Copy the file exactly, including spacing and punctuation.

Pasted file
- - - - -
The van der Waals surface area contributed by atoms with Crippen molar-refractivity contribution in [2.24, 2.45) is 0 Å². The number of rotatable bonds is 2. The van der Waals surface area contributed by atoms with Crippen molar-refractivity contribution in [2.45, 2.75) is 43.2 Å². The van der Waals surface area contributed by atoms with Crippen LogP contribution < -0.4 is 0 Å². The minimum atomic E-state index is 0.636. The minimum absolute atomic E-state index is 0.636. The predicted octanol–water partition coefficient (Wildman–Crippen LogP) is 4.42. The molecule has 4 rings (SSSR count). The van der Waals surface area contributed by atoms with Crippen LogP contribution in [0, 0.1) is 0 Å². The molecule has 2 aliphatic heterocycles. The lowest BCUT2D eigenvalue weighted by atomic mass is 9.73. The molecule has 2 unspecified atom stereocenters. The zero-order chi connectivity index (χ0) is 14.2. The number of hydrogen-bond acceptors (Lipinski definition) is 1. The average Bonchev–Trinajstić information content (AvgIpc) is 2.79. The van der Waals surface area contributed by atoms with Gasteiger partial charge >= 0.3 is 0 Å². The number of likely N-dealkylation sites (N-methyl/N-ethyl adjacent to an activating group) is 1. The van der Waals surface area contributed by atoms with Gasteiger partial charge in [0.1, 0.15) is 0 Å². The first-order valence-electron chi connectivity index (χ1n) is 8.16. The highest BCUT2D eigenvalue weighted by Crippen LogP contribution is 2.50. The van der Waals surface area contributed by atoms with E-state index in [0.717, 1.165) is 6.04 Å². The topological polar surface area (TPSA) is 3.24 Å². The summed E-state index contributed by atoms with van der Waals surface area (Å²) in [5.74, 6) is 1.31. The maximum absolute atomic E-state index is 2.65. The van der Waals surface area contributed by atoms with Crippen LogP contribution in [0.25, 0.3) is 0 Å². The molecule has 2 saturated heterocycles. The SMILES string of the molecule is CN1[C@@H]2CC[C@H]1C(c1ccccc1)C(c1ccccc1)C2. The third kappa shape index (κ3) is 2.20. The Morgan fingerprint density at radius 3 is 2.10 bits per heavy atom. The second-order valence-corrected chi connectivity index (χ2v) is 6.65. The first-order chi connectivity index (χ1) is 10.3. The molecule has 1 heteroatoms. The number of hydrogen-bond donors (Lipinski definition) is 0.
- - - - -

The van der Waals surface area contributed by atoms with Crippen molar-refractivity contribution in [2.24, 2.45) is 0 Å². The number of rotatable bonds is 2. The van der Waals surface area contributed by atoms with Crippen molar-refractivity contribution in [2.45, 2.75) is 43.2 Å². The van der Waals surface area contributed by atoms with Crippen LogP contribution < -0.4 is 0 Å². The minimum atomic E-state index is 0.636. The minimum absolute atomic E-state index is 0.636. The predicted octanol–water partition coefficient (Wildman–Crippen LogP) is 4.42. The molecule has 4 rings (SSSR count). The van der Waals surface area contributed by atoms with Crippen LogP contribution in [0, 0.1) is 0 Å². The molecule has 2 aliphatic heterocycles. The lowest BCUT2D eigenvalue weighted by atomic mass is 9.73. The molecule has 2 unspecified atom stereocenters. The zero-order chi connectivity index (χ0) is 14.2. The number of hydrogen-bond acceptors (Lipinski definition) is 1. The average Bonchev–Trinajstić information content (AvgIpc) is 2.79. The van der Waals surface area contributed by atoms with Gasteiger partial charge >= 0.3 is 0 Å². The number of likely N-dealkylation sites (N-methyl/N-ethyl adjacent to an activating group) is 1. The van der Waals surface area contributed by atoms with Gasteiger partial charge in [0.1, 0.15) is 0 Å². The first-order valence-electron chi connectivity index (χ1n) is 8.16. The highest BCUT2D eigenvalue weighted by Crippen LogP contribution is 2.50. The van der Waals surface area contributed by atoms with E-state index in [0.717, 1.165) is 6.04 Å². The topological polar surface area (TPSA) is 3.24 Å². The summed E-state index contributed by atoms with van der Waals surface area (Å²) in [5.74, 6) is 1.31. The maximum absolute atomic E-state index is 2.65. The van der Waals surface area contributed by atoms with Crippen LogP contribution in [0.25, 0.3) is 0 Å². The molecule has 2 saturated heterocycles. The SMILES string of the molecule is CN1[C@@H]2CC[C@H]1C(c1ccccc1)C(c1ccccc1)C2. The third kappa shape index (κ3) is 2.20. The Morgan fingerprint density at radius 3 is 2.10 bits per heavy atom. The second-order valence-corrected chi connectivity index (χ2v) is 6.65. The first-order chi connectivity index (χ1) is 10.3. The molecule has 1 heteroatoms. The number of hydrogen-bond donors (Lipinski definition) is 0.